# chmod -R 700 /opt/md5
    # ls -l
    total 94
    -rwx------  1 root root 23892 Apr 5 2000 md5-sparc
    -rwx------  1 root root 23452 Apr 5 2000 md5-x86

Once installed, the Solaris Fingerprint Database can be used to verify the integrity of the executables included in the package itself. More information on the Solaris Fingerprint Database can be found in the Sun BluePrints OnLine article titled The Solaris™ Fingerprint Database - A Security Tool for Solaris Software and Files and available from the following URL:

http://www.sun.com/blueprints/0501/Fingerprint.pdf

Two additional tools are described in the above Sun BluePrints OnLine article that simplify the process of validating system binaries against the database of MD5 checksums maintained by Sun at SunSolve OnlineSM Web site. These tools are called Solaris Fingerprint Database Companion and Solaris Fingerprint Database Sidekick.

It is strongly recommended to install these two tools in this section, in combination with the MD5 software, and use the tools frequently to validate the integrity of the Solaris OE binaries and files on the main and spare SC.

Securing the SC with the Solaris Security Toolkit Software

Now that all the software is installed, the Solaris OE image running on the Sun Fire 15K SC can be secured.

NOTE

Before implementing the security recommendations in this section, it should be understood that all non-encrypted access mechanisms to the SC will be disabled, such as TELNET, RSH, and FTP. The hardening steps will not disable console serial access over the SC serial port.

Solaris Security Toolkit Software Execution

The Solaris Security Toolkit provides specific drivers to automate the hardening of the Sun Fire 15K SC. This section steps through the process by which the Solaris Security Toolkit software is used to harden a Sun Fire 15K SC.

The Toolkit is executed in the following manner:

# cd /opt/SUNWjass
# ./jass-execute -d sunfire_15k_sc-secure.driver
./jass-execute: NOTICE: Executing driver, 
sunfire_15k_sc-secure.driver

============================================================
sunfire_15k_sc-secure.driver: Driver started.
============================================================
[...]

By executing the sunfire_15k_sc-secure.driver script, all of the security modifications included in that script will be made on the system. The current release of this driver script, as implemented in this article, includes over one hundred security modifications on the SC.

NOTE

The sunfire_15k_sc-secure.driver will automatically execute the FixModes program to tighten filesystem permissions on the system.

In addition to displaying the output to the console, a log file is created in the /var/opt/SUNWjass/run directory. Each Solaris Security Toolkit run will create another run directory in /var/opt/SUNWjass/run. The names of these directories are based on the date and time the run was begun.

NOTE

The contents of the /var/opt/SUNWjass/run directories should not be modified under any circumstances. User modification of the files contained in those directories may corrupt the contents and cause unexpected errors when using Solaris Security Toolkit software features such as undo.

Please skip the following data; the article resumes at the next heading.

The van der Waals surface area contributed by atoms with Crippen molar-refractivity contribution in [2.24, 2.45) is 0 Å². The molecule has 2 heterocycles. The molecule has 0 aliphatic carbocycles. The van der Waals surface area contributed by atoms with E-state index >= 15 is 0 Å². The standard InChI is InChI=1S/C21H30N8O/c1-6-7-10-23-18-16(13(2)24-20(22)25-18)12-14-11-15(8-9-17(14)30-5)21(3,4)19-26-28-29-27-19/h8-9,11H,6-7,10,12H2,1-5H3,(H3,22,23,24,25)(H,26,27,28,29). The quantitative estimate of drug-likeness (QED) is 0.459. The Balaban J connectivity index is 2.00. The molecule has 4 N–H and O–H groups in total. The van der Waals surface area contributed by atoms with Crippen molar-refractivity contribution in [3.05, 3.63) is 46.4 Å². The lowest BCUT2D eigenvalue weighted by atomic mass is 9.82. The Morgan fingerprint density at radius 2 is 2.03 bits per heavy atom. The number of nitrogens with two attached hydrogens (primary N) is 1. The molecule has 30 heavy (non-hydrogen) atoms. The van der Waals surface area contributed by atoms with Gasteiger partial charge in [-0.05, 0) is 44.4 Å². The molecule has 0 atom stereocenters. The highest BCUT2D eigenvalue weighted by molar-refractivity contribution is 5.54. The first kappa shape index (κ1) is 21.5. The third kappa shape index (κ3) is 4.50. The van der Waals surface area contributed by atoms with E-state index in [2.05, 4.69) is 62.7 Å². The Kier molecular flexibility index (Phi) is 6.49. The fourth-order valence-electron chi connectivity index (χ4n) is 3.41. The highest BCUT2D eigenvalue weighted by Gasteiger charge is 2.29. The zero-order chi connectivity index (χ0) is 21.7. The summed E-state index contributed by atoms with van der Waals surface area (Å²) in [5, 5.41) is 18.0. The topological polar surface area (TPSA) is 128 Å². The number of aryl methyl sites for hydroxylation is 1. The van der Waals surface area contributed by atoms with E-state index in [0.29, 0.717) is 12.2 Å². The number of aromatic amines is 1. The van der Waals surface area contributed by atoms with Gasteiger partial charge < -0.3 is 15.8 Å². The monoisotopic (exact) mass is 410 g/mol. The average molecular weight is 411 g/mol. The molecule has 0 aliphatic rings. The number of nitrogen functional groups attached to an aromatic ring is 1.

The files stored in the /var/opt/SUNWjass/run directory are used not only to track what modifications were performed on the system, but are also used for the jass-execute "undo" functionality. A run, or series of runs, can be undone with the jass-execute -u command. For example, on a system where seven separate Toolkit runs had been performed, they would all be undone with the following command:

# pwd
/opt/SUNWjass
# ./jass-execute -u
Please select from one of these backups to restore to
1. September 25, 2001 at 06:28:12 (//var/opt/SUNWjass/run/20010925062812)
2. April 10, 2001 at 19:04:36 (//var/opt/SUNWjass/run/20010410190436)
3. Restore from all of them
Choice? 3
./jass-execute: NOTICE: Restoring to previous run 
//var/opt/SUNWjass/run/20010925062812

===============================================================
undo.driver: Driver started.
===============================================================
[...]

Additional documentation on the Solaris Security Toolkit software is available in the /opt/SUNWjass/Documentation directory or online at the following URL:

http://www.sun.com/security/jass

Verification of SC Hardening

Once the SC has been hardened and all hardening processes are completed, the SC should be rebooted and its configuration verified by having it assume the main SC role. This must be done before hardening the spare SC.

NOTE

Do not harden the spare SC until the hardened configuration of the main SC has been verified to function properly in your environment.

Once the hardened SC has taken control of the frame, and SMS control of the platform has been verified, then the spare SC can be hardened. The spare SC (sc1) must not be hardened until the main SC (sc0) has been verified. After the main SC is verified, the entire software installation and hardening process described above should be performed on the spare SC.

NOTE

It is recommended that the failover be disabled before hardening any of the SCs. Once each SC is hardened it should be manually defined as the main SC and its functionality verified. Only after both SCs have been hardened and tested should failover be re-enabled.

Hardening Results

After the above hardening steps are completed the number of daemons and services running on the SC is significantly lower.

The SC on which these recommendations were tested, the number of TCP IPv4 services listed by netstat went from 31, prior to the Toolkit run, to six. Similarly, the number of UDP IPv4 services listed by netstat went from 57 to five. By reducing the number of services available, the exposure points of this system are reduced significantly:

# netstat -a

UDP: IPv4
  Local Address     Remote Address   State
-------------------- -------------------- -------
   *.sunrpc               Idle
   *.32771                Idle
   *.32773                Idle
   *.syslog               Idle
   *.32776                Idle
   *.*                  Unbound

TCP: IPv4
  Local Address    Remote Address  Swind Send-Q Rwind Recv-Q State
-------------------- -------------------- ----- ------ ----- ------ -----
   *.sunrpc      *.*        0   0 24576   0 LISTEN
   *.32771      *.*        0   0 24576   0 LISTEN
   *.sun-dr      *.*        0   0 24576   0 LISTEN
   *.32772      *.*        0   0 24576   0 LISTEN
   *.32773      *.*        0   0 24576   0 LISTEN
   *.22        *.*        0   0 24576   0 LISTEN
   *.*        *.*        0   0 24576   0 IDLE